For the first time in more than two decades, a review board is recommending the full and unconditional release of a sex offender from Minnesota’s high-security treatment program.
On Sept. 8, the Special Review Board of the Minnesota Sex Offender Program (MSOP) recommended Eric Terhaar for release from the program with no conditions attached.
Since the program first opened its doors in Moose Lake in 1994, only five people have been recommended and approved for release, but nearly all of those offenders were sent to halfway houses or group homes and are still under intense supervision by the state. One offender broke the rules of his conditional release and was sent back to the program, while the latest offender’s provisional release is awaiting final approval.
Terhaar, 25, has spent the last six years in MSOP and has become a kind of mascot for the controversy surrounding the program. He’s part of a group of more than 60 men in MSOP whose only offenses were committed as juveniles. The way the program is set up, juvenile offenders are treated alongside adult serial rapists and pedophiles.
“I think it demonstrates, overall, that there are some serious flaws in the program,” said Timothy Churchwell, Terhaar’s lawyer who has represented clients in MSOP for 20 years. “As it relates to Mr. Terhaar, it’s a situation that has really gone way too far.”
The process isn’t complete yet: the Minnesota Department of Human Services and the Todd County prosecutor (where Terhaar was originally committed to the program) have 30 days after the recommendation to appeal his release.
DHS wouldn’t comment on a possible appeal, while a county attorney said they would defer to state officials. A judicial panel appointed by the state Supreme Court will make the final call on Terhaar’s release.
Part of larger case
Terhaar was recommended for immediate release from the program last year by a panel of experts as part of a class-action lawsuit against MSOP. U.S. District Judge Donovan Frank denied his individual release, but this June Frank ruled the entire program is unconstitutional because it locks up more than 700 people with little hope of release.
The sex offenders in MSOP have already served prison terms; once they near the end of their sentence, they can be reviewed and committed to MSOP for treatment if they’re still considered dangerous.
As a baby, Terhaar was abandoned by his mother and wound up in foster care. As a child, he was sexually abused by his uncle, and he sexually abused his own sister by the time he was 10. In juvenile facilities, Terhaar repeatedly got in trouble, often fighting with other delinquents or verbally assaulting staff.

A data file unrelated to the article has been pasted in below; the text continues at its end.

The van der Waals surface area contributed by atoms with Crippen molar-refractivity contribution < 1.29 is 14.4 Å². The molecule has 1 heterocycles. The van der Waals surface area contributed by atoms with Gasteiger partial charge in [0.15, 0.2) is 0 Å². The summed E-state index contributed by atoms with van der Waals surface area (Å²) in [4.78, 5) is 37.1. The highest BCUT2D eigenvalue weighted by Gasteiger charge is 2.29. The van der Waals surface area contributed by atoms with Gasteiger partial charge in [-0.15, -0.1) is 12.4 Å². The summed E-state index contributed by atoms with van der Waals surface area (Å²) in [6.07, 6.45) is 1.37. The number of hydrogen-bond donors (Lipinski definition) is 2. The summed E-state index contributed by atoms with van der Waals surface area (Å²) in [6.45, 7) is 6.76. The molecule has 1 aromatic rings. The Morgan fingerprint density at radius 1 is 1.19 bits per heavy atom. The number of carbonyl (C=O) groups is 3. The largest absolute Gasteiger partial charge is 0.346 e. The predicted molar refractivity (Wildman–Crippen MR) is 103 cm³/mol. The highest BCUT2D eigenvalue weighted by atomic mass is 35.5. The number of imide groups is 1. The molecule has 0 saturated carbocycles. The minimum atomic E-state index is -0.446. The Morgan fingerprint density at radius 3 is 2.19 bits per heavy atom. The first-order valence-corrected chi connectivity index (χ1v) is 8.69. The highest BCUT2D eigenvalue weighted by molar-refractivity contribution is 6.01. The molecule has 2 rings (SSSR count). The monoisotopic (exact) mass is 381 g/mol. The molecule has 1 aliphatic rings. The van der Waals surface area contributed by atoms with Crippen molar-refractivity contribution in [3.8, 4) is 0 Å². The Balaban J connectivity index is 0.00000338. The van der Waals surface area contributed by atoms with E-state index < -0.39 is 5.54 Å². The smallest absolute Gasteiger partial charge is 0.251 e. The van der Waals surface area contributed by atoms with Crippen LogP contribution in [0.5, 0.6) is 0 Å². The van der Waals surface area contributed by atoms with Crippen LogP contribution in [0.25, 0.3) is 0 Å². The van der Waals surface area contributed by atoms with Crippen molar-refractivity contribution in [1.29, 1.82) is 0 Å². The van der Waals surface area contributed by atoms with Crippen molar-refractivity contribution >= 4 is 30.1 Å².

Last fall, four experts from sex offender programs in New York, Wisconsin and Florida told the court that such incidents are not surprising given Terhaar’s own traumatic childhood. His sexual behavior has developed into that of a normal young adult during his time in MSOP, they said. Many states don’t allow for the civil commitment of people with only juvenile offenses, and their rate of re-offense as adults is low.
“It breaks every rule research tells us we should follow,” said Robin Wilson, one of the court-appointed experts who worked in Florida’s sex offender treatment program.
In an effort to raise questions about his readiness for release, Deputy Attorney General Nate Brennaman brought up Terhaar’s pattern of behavioral problems. At the time, Terhaar had committed three physical assaults against other MSOP patients and 47 smaller rule violations, Brennaman said. Brennaman also brought up an incident that occurred not long before Terhaar was civilly commitment to MSOP in 2009, when he was living with a foster family in Avon, Minnesota. Then 17, Terhaar was caught masturbating in a darkened car with a young child nearby while his foster parents picked up groceries.
But while the state argued against his immediate release, Nancy Johnston, executive director of MSOP, testified that the lawsuit did put the state on an “expedited” track to release Terhaar.
Three offenders have been recommended for release since the program was ruled unconstitutional in June. Eric Janus, the former dean of the William Mitchell College of Law who has studied sex offender laws for more than 20 years, said the sudden spike in releases is “suspicious.”
“It’s like the Hoover Dam and a couple of drops have gotten through,” he said. “The scale of change that’s necessary is large. Does it have to start with one, two, three, four, five people? Yes, of course, but obviously they are going to have to change the system, not just make individual releases.”
State lawmakers have been ordered into Judge Frank’s courtroom on Sept. 30 to discuss remedies to the broader constitutional questions surrounding the program.
Terhaar’s possible release also brings up questions about his ability to transition back into society. Terhaar has been institutionalized since age 10, and there will be limited state resources available to help him if he’s granted a full release from MSOP.
“How do you buy toothpaste, how do you live on a budget?” Naomi Freeman, an expert from the Bureau of Sex Offender Evaluation and Treatment in New York, asked last fall. “All those little things we take for granted.”